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re - nesting birds

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On 21/07/2021 at 10:04, Gimlet said:

There's a lot more heat than light in this thread. So you're an unscrupulous keeper wanting to get rid of an inconvenient Goshawk nest and the only solution that occurs to you is to cut the whole tree down. Really...? 

That's discreet isn't it. No one will notice.. I suppose when not felling his own woodland to get rid of a birds nest he's digging up badger setts with a JCB. And I dare say if annoyed by a fly buzzing against the window pane in his living room, his natural instinct would be to take a shotgun to it.

 

No mention of the big brother reaction from RSPB placing the whole estate under camera surveillance. When did the RSPB become arbiter and enforcer of wildlife law? The last time I looked they were a charity with no right to enter and place cameras on private property. And who polices their innumerable cock-ups and acts of vandalism carried out in the blind pursuit of a political agenda?

 

I have two nests on my land.  The first nest was evacuated and I spotted spur marks going up the tree, so nothing good had happened there.  The Raptor club people said it was unusual for people to take eggs now, so I am guessing the climb was not to ring birds but probably just their necks.  People usually shoot the nest with a shotgun according to them, but with me/neighbours so close, this charmer went for a more direct approach.  

 

They or some others moved to a second nest.  Birds fledged and the adults, as said above, are sharp eyed and noisy; if you go to have a look, you have to go quietly otherwise there is a warning cry and the chicks duck down and the parents try and lead you off by calling and flying in large circles.

 

Then it all went quiet.  Then a young fledgling started flying around crying and making a lot of noise.  It's done so for about 2 weeks.  I checked the nest; gaff marks up the side. Parents and other chick gone.

 

When we first found out about the goshawks, I phoned the local Raptor club up.  They were really keen to know where they are, to come and ring them and do whatever else makes them happy.  But when I asked about protecting the second nest, they were completely bl**dy useless. Nothing.   So I'm doing my CS38/2013, I'll be getting a license to disturb and I will be putting up cameras - and not some academic with a spreadsheet to fill.  As sort of pointed out above, I don't want other people with constant video coverage of my land thanks.

 

I'm on the verge of a rant - so I'll continue.  (Get some popcorn folks)

 

I ask if there is anything I can do to protect them.  "Sure, cease all operations within 450m".  Question to the floor: how big is your garden?!  450m covers our place, an agricultural yard, a number of paddocks and fields, 5 public footpaths, about 12 neighbours, three busy roads and a pub.  And as soon as I tell any of them about the nest, in theory they can all be done if they 'recklessly' do what they normally do, or in other words disturb the nest.  Bearing in mind the goshawks were happy to nest there "as is" (and in places like Germany, they are an urban bird).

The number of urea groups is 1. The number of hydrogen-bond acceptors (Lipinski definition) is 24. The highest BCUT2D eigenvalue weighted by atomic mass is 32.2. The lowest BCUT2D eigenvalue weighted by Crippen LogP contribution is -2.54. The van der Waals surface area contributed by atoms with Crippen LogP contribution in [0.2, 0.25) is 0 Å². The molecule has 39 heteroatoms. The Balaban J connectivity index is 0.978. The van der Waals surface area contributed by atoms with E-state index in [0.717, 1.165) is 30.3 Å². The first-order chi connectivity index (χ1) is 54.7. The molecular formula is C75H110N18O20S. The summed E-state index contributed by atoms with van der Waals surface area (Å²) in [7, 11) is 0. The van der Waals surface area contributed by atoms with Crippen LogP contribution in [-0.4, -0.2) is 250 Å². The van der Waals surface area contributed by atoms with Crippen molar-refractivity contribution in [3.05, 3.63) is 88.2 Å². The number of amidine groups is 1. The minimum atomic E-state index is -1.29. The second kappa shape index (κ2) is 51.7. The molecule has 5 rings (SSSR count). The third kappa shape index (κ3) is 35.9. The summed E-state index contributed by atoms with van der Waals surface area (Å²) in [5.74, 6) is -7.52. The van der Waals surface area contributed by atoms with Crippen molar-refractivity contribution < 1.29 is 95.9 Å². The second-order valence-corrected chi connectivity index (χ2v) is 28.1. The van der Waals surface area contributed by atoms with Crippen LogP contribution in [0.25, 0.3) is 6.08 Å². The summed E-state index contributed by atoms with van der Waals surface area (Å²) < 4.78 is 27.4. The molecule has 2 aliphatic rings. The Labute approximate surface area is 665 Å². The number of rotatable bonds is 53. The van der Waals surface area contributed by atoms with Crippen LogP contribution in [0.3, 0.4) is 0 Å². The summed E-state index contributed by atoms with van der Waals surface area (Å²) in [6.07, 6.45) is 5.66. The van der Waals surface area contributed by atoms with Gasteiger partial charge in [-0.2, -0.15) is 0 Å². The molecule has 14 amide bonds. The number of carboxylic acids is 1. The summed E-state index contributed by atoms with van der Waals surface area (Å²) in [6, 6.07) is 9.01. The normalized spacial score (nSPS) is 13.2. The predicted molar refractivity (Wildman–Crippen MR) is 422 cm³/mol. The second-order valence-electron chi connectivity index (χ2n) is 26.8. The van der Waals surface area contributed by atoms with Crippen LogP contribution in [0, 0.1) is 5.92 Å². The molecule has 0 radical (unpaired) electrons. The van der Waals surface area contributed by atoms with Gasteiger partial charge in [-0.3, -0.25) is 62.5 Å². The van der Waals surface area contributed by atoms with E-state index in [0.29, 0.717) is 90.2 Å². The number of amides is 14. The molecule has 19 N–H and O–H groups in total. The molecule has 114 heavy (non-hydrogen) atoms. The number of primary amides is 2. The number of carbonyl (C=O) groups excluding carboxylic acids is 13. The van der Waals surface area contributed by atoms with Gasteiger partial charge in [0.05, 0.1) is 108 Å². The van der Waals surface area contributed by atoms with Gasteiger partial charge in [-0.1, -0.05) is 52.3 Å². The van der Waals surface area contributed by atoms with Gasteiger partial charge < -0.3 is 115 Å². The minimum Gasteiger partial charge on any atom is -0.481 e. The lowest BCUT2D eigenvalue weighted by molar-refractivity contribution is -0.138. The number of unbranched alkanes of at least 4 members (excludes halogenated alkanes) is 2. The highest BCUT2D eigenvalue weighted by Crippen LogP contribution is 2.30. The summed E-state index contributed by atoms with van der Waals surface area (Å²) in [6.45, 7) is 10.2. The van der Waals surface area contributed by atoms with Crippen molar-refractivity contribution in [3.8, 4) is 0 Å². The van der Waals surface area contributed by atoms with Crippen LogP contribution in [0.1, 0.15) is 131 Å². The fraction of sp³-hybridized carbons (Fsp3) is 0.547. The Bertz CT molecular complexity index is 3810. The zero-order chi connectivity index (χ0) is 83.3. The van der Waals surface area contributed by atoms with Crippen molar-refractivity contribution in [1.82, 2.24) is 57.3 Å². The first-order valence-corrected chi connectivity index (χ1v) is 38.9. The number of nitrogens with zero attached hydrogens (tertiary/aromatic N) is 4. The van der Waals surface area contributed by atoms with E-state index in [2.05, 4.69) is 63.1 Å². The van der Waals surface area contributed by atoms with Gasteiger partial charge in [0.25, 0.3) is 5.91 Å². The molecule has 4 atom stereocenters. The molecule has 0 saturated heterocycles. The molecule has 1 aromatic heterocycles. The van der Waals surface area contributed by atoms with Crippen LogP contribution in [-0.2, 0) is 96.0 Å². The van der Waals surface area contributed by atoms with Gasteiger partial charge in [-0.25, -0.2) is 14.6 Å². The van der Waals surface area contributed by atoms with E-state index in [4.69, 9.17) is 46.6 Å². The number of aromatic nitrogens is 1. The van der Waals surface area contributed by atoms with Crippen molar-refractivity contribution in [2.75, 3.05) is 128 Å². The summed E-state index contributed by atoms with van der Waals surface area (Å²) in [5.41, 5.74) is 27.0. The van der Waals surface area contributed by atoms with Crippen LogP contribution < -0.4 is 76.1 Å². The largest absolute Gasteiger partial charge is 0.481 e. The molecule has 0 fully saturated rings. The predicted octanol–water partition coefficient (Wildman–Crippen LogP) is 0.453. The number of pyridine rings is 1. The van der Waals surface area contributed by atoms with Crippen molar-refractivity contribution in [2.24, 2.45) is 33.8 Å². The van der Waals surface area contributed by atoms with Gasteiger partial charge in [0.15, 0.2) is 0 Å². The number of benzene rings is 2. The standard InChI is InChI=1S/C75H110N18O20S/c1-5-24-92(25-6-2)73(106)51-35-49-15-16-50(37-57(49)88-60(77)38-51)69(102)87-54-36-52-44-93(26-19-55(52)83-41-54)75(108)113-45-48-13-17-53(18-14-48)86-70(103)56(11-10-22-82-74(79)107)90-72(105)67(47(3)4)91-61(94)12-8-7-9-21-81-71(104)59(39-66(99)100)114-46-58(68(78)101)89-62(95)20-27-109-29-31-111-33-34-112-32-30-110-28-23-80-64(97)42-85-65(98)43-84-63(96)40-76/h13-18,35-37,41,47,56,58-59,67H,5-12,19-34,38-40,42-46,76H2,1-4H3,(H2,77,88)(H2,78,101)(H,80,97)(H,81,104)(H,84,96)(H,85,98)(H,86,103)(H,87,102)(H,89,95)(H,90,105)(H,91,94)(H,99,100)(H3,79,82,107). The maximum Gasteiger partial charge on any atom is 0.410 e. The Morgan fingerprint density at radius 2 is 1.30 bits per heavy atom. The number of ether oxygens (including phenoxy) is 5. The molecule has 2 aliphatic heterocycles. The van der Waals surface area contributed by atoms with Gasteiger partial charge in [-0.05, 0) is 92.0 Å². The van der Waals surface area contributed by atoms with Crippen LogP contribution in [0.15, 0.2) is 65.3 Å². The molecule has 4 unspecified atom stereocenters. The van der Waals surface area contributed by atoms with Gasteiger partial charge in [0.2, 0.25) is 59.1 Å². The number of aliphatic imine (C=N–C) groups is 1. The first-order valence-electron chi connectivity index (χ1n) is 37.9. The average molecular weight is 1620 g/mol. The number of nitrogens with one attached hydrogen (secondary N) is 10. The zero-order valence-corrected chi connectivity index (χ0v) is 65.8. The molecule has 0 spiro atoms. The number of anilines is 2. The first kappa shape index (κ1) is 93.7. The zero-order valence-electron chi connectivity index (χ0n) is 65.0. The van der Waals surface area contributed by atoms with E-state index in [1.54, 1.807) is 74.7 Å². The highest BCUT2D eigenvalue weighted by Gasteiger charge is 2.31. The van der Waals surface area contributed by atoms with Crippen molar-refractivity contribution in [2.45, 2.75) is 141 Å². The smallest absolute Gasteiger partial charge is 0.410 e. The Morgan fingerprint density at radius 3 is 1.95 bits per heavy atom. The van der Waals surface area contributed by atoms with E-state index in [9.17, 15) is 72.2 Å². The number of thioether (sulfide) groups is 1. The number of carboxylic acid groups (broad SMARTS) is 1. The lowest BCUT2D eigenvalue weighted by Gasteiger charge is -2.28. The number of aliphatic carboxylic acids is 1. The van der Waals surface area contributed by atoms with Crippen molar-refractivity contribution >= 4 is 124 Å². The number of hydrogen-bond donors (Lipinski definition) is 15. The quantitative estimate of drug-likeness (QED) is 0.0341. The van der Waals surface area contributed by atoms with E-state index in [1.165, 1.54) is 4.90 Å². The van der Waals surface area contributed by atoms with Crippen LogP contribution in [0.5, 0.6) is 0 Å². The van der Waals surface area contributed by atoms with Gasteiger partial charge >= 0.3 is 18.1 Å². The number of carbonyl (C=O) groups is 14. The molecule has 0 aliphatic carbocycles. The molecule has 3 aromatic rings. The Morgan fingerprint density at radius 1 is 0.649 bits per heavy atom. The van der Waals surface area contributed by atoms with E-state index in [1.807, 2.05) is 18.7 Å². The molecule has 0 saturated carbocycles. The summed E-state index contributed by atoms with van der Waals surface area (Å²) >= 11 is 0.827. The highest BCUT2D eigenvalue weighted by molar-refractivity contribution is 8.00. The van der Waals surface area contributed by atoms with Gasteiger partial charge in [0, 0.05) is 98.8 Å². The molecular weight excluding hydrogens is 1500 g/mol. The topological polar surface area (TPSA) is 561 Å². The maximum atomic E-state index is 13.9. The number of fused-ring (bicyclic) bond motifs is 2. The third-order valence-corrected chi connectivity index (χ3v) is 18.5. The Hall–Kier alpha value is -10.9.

The point of this venting is that if people who are masters of their own window box, but nothing else, invoke laws affecting people who have actual land, they need to be sensitive to the unintended consequences.  I stopped work immediately on our land and have done what I can to protect the nests, despite the fact it has set me back by 4 months.  I've kept quiet so that the birds don't get more enemies amongst the locals. But despite that, it looks like someone has taken the law into their own hands because of the risk the birds will affect them (be it on their shoots, their businesses etc) or because they just want eggs/birds- and those who profess an academic interest in the birds appear unwilling and unable to do anything to assist, but are happy to turn the landowner and all living close by against the birds by spouting pointless restrictions better suited to the Scottish wilderness.

 

I feel better for that. I'll feel even better when I catch the b*stards climbing my trees next year.  

 

Rant over.  

 

 

 

 

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Slad .....I have had Goshawks nesting in land adjacent to mine ( FC guidance is a 400m radius zone of no forestry operations ) in early nesting period  from Feb - Aug ( distance reduced) which is very , very inconvenient to say the least to landowners !!  I think it would be very difficult in law to prove reckless / intentional disturbance if you carry out actions which you do all year round anyway which are classed as background noise ( they do not expect roads to be closed , or people to not use footpaths etc )  in reality the birds really belong in remote areas but the problems arise when they nest closer to human activity and there are very zealous birdspotters who seem to not care about owners rights , just the law to their beloved birds which may in effect backfire on them as very few land owners would want such restriction imposed upon them every year they nest !!

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On 25/07/2021 at 13:36, Slad said:

I have two nests on my land.  The first nest was evacuated and I spotted spur marks going up the tree, so nothing good had happened there.  The Raptor club people said it was unusual for people to take eggs now, so I am guessing the climb was not to ring birds but probably just their necks.  People usually shoot the nest with a shotgun according to them, but with me/neighbours so close, this charmer went for a more direct approach.  

 

They or some others moved to a second nest.  Birds fledged and the adults, as said above, are sharp eyed and noisy; if you go to have a look, you have to go quietly otherwise there is a warning cry and the chicks duck down and the parents try and lead you off by calling and flying in large circles.

 

Then it all went quiet.  Then a young fledgling started flying around crying and making a lot of noise.  It's done so for about 2 weeks.  I checked the nest; gaff marks up the side. Parents and other chick gone.